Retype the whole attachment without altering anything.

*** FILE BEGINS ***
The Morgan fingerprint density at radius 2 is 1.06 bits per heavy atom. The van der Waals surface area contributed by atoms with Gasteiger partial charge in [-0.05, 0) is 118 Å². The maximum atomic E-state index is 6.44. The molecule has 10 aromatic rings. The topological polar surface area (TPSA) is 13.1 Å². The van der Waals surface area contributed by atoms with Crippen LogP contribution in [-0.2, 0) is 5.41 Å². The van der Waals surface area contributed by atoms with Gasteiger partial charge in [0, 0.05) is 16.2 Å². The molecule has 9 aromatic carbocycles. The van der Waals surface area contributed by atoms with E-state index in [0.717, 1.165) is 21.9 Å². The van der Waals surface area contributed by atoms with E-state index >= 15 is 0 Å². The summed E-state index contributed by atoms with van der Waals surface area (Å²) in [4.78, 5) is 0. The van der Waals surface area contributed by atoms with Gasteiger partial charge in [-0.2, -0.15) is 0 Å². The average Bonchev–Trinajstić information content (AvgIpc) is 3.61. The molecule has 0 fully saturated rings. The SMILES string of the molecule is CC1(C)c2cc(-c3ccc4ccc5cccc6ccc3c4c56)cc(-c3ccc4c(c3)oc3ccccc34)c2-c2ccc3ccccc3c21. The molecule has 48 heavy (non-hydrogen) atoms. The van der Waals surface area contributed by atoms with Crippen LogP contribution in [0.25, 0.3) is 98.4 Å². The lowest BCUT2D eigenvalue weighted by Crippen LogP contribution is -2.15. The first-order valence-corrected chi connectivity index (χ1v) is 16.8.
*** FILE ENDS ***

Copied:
The Morgan fingerprint density at radius 2 is 1.06 bits per heavy atom. The van der Waals surface area contributed by atoms with Gasteiger partial charge in [-0.05, 0) is 118 Å². The maximum atomic E-state index is 6.44. The molecule has 10 aromatic rings. The topological polar surface area (TPSA) is 13.1 Å². The van der Waals surface area contributed by atoms with Crippen LogP contribution in [-0.2, 0) is 5.41 Å². The van der Waals surface area contributed by atoms with Gasteiger partial charge in [0, 0.05) is 16.2 Å². The molecule has 9 aromatic carbocycles. The van der Waals surface area contributed by atoms with E-state index in [0.717, 1.165) is 21.9 Å². The van der Waals surface area contributed by atoms with E-state index >= 15 is 0 Å². The summed E-state index contributed by atoms with van der Waals surface area (Å²) in [4.78, 5) is 0. The van der Waals surface area contributed by atoms with Gasteiger partial charge in [-0.2, -0.15) is 0 Å². The average Bonchev–Trinajstić information content (AvgIpc) is 3.61. The molecule has 0 fully saturated rings. The SMILES string of the molecule is CC1(C)c2cc(-c3ccc4ccc5cccc6ccc3c4c56)cc(-c3ccc4c(c3)oc3ccccc34)c2-c2ccc3ccccc3c21. The molecule has 48 heavy (non-hydrogen) atoms. The van der Waals surface area contributed by atoms with Crippen LogP contribution in [0.25, 0.3) is 98.4 Å². The lowest BCUT2D eigenvalue weighted by Crippen LogP contribution is -2.15. The first-order valence-corrected chi connectivity index (χ1v) is 16.8.